WaPo columnist Thomas Heath recently profiled a Virginia accountant who rakes in the big bucks in forensic accounting for both sides. He's the guy who helped Credit Suisse First Boston prove it had nothing to do with Enron's collapse. He also defended a family who invested millions in Bernie Madoff's infamous Ponzi scheme when the court-appointed trustee wanted the family to give back part of their take.
To give you an idea of how long the guy has been around, back when he started with Ernst & Young, it was still called Ernst & Ernst and he made a $9,300 starting salary.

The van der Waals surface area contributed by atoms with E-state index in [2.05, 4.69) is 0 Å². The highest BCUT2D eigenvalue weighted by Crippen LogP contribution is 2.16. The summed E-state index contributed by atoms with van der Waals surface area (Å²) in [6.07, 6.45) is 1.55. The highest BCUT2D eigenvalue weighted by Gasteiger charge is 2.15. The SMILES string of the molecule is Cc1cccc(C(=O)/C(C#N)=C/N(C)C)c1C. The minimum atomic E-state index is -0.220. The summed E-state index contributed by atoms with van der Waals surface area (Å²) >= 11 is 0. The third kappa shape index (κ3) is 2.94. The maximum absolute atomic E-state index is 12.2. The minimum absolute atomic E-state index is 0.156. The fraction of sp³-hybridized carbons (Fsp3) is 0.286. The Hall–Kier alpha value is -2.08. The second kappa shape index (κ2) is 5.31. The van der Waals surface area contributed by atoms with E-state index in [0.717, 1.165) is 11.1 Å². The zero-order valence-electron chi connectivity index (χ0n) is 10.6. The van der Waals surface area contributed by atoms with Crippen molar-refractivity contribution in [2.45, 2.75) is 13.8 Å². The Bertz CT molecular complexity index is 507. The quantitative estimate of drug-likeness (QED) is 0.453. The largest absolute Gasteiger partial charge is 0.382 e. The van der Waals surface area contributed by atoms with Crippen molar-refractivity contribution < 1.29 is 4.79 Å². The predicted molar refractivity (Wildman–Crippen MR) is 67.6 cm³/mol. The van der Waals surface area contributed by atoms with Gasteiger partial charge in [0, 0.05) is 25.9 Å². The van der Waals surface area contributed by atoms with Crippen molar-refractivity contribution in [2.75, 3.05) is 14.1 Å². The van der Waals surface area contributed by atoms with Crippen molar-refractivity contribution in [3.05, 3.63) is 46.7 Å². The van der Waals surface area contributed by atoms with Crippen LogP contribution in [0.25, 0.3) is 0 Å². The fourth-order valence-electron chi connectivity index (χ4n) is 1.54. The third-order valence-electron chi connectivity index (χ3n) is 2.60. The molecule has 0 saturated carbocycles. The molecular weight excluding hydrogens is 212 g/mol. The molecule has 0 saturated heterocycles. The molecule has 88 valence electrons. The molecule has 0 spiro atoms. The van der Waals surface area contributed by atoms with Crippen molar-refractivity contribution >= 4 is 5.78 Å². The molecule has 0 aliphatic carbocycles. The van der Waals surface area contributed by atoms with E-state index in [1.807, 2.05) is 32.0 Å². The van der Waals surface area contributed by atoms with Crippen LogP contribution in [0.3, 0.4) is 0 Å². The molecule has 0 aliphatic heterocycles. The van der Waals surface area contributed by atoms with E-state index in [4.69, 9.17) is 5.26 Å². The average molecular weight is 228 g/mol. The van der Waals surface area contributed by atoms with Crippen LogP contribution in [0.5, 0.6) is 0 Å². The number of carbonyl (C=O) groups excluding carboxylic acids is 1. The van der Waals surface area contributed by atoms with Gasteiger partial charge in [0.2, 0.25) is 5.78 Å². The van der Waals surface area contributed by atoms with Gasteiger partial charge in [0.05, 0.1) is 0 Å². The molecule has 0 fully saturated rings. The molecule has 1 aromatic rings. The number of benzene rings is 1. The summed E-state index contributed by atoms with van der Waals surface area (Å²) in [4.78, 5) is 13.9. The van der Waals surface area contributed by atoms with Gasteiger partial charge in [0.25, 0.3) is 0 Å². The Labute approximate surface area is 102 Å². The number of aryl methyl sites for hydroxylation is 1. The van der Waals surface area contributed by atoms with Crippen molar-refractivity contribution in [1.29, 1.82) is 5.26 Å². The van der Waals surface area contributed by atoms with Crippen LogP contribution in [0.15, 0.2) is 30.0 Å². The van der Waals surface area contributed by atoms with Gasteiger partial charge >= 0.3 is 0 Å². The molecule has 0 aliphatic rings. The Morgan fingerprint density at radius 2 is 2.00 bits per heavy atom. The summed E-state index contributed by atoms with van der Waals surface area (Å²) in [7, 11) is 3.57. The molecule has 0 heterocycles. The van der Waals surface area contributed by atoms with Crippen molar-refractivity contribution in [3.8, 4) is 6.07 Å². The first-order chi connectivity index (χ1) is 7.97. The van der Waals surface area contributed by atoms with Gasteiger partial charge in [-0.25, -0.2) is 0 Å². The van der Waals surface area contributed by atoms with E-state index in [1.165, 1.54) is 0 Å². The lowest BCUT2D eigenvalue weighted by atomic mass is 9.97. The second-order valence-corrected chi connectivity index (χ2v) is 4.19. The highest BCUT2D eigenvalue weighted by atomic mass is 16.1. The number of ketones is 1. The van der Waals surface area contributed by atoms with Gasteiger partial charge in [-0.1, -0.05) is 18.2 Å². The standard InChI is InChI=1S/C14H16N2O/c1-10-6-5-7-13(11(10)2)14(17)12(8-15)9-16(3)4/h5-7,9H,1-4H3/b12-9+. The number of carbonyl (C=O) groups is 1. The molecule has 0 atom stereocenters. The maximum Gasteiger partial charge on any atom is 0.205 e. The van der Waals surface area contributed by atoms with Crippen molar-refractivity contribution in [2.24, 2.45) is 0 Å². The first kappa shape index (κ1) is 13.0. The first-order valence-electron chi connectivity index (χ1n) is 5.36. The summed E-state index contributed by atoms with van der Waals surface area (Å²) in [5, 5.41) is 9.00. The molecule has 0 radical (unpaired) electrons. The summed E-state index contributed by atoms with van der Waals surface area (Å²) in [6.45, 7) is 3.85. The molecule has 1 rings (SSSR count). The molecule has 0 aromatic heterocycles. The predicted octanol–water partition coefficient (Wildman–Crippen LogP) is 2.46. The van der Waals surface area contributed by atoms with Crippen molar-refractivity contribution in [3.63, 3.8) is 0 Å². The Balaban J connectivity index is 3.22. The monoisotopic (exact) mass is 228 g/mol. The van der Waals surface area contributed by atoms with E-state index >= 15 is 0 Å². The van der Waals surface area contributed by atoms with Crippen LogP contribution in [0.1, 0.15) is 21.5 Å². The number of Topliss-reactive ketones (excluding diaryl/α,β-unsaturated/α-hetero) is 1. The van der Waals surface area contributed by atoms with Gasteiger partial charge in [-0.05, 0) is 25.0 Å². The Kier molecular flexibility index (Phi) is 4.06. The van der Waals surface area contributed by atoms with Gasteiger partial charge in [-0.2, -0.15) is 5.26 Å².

It is unglamorous but lucrative stuff. Johnson — a certified public accountant — charges between $500 and $600 an hour. His firm, which is called Veris Consulting, grosses more than $15 million a year, allowing him to live the life of a country squire, sort of. He routinely gets offers from suitors to buy the firm, which probably is worth millions.
His Reston staff of 70 number crunchers does pretty well, too. Accountants fresh out of college start at $60,000 a year. Seasoned people can earn six-figure salaries.
“I’m good,” said the entrepreneur, whose real talent lies not in research but in making cryptic financial transactions understandable to judges and juries.
Well then. If anyone wants to make $60,000 out of school and work for a confident (possibly narcissistic) forensic accounting superstar, guess you know where to apply.